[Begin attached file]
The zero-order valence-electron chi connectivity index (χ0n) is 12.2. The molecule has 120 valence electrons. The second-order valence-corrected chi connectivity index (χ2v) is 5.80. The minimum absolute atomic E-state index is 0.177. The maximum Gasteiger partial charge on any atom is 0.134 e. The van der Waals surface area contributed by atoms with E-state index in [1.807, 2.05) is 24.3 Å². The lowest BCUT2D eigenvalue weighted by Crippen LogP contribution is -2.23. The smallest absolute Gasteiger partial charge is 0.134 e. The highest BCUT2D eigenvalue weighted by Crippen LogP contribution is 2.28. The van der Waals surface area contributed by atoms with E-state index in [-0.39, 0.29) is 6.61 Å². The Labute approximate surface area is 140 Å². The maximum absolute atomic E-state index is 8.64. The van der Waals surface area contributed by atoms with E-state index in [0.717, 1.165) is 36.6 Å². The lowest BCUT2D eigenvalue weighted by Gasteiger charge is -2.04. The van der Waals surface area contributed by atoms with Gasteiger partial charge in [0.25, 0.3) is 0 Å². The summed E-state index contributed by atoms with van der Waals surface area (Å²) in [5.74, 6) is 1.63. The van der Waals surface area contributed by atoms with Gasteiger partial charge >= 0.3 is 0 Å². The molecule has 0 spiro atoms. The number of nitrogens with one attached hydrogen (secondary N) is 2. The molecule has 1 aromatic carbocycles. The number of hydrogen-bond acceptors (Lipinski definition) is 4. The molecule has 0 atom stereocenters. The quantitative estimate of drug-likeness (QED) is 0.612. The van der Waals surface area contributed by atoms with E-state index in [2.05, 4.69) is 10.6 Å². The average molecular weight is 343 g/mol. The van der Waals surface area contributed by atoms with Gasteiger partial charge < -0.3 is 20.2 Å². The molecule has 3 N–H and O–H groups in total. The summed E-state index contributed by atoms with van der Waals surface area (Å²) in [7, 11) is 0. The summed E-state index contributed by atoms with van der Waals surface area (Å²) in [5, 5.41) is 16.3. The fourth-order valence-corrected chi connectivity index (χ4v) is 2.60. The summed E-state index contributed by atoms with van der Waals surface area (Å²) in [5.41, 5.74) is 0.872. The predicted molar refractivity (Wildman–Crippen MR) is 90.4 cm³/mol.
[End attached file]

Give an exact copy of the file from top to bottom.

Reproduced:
The zero-order valence-electron chi connectivity index (χ0n) is 12.2. The molecule has 120 valence electrons. The second-order valence-corrected chi connectivity index (χ2v) is 5.80. The minimum absolute atomic E-state index is 0.177. The maximum Gasteiger partial charge on any atom is 0.134 e. The van der Waals surface area contributed by atoms with E-state index in [1.807, 2.05) is 24.3 Å². The lowest BCUT2D eigenvalue weighted by Crippen LogP contribution is -2.23. The smallest absolute Gasteiger partial charge is 0.134 e. The highest BCUT2D eigenvalue weighted by Crippen LogP contribution is 2.28. The van der Waals surface area contributed by atoms with E-state index in [-0.39, 0.29) is 6.61 Å². The Labute approximate surface area is 140 Å². The maximum absolute atomic E-state index is 8.64. The van der Waals surface area contributed by atoms with E-state index in [0.717, 1.165) is 36.6 Å². The lowest BCUT2D eigenvalue weighted by Gasteiger charge is -2.04. The van der Waals surface area contributed by atoms with Gasteiger partial charge in [0.25, 0.3) is 0 Å². The summed E-state index contributed by atoms with van der Waals surface area (Å²) in [5.74, 6) is 1.63. The van der Waals surface area contributed by atoms with Gasteiger partial charge >= 0.3 is 0 Å². The molecule has 0 spiro atoms. The number of nitrogens with one attached hydrogen (secondary N) is 2. The molecule has 1 aromatic carbocycles. The number of hydrogen-bond acceptors (Lipinski definition) is 4. The molecule has 0 atom stereocenters. The quantitative estimate of drug-likeness (QED) is 0.612. The van der Waals surface area contributed by atoms with E-state index in [2.05, 4.69) is 10.6 Å². The average molecular weight is 343 g/mol. The van der Waals surface area contributed by atoms with Gasteiger partial charge < -0.3 is 20.2 Å². The molecule has 3 N–H and O–H groups in total. The summed E-state index contributed by atoms with van der Waals surface area (Å²) in [7, 11) is 0. The summed E-state index contributed by atoms with van der Waals surface area (Å²) in [5, 5.41) is 16.3. The fourth-order valence-corrected chi connectivity index (χ4v) is 2.60. The summed E-state index contributed by atoms with van der Waals surface area (Å²) in [5.41, 5.74) is 0.872. The predicted molar refractivity (Wildman–Crippen MR) is 90.4 cm³/mol.